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coordination continues. i'm trying to be responsive to your concern, especially you, commissioner vietor, about really making sure that we really understand the full context and not just little bits and pieces. you want to understand how it fits together. so, for example, if our scheduled january 22nd presentation from local power on their business case analysis and their recommendation slips, we would slip other activities that are related to that. and then moving on to materials that were provided for context in relationship, there are eight separate documents that were provided to you. the focus of those together is preparing you for the not to exceed rate conversation that's to occur during this first quarter of 2013 and i'm happy to answer any questions about those. >> [inaudible]. >> our timeline shows our first conversation, our presentation to you of the rates on january 22nd.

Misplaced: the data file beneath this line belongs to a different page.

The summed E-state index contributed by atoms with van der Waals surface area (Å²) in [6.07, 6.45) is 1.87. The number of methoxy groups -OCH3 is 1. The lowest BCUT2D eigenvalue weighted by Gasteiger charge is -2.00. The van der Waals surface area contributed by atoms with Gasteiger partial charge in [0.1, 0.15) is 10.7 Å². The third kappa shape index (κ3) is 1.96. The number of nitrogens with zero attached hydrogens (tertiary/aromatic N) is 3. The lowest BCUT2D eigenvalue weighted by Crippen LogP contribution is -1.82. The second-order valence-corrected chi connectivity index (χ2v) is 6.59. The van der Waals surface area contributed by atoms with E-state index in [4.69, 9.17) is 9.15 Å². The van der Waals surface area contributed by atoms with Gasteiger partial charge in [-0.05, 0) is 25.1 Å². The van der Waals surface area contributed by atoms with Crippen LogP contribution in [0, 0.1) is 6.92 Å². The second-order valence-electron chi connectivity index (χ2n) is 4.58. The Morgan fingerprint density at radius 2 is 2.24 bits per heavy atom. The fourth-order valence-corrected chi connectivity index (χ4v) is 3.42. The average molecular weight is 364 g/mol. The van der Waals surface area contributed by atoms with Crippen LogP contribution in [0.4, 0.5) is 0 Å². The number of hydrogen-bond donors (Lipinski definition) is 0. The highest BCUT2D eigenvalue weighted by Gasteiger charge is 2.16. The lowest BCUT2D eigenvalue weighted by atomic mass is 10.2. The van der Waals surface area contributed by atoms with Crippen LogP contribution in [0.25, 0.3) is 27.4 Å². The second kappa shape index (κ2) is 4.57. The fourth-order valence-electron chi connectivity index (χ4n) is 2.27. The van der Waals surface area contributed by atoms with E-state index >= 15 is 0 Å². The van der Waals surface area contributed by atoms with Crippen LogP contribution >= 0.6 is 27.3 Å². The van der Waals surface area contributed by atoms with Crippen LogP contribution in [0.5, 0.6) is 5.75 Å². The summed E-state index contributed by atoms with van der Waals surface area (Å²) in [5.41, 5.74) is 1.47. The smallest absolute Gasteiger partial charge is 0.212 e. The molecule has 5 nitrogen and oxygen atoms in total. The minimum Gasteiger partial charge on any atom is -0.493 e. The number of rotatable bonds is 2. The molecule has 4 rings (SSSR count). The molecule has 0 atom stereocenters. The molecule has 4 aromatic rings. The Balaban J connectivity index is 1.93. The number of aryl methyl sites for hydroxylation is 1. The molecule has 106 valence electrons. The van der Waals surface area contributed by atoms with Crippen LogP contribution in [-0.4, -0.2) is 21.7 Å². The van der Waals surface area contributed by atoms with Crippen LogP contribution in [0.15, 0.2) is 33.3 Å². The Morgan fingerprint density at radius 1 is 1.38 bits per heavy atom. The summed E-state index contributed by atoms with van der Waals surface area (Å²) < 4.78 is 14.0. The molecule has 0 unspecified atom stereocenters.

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we will also have a presentation probably the 12th of february from -- on the rate fairness board. maybe that will flip depending on how pieces come together. >> i want to make sure we talk about a publicly -- we have read that, but the public needs to have an idea when we will be considering those issues. >> yes, we absolutely will be considering those issues beginning on january 22nd with a presentation from staff. you're welcome. >> that concludes my report. >> i actually have a question. i think it's for todd because there was a lot of information that was presented on the local power business plan. i don't know what it's called. and i just want to hear just briefly, because i know we're going to get more deeply into it at the next meeting, i assume, and kind of unpack that business plan a little bit more. but i just kind of want to hear your initial response to where it may fall short and where the opportunity might be. >> todd?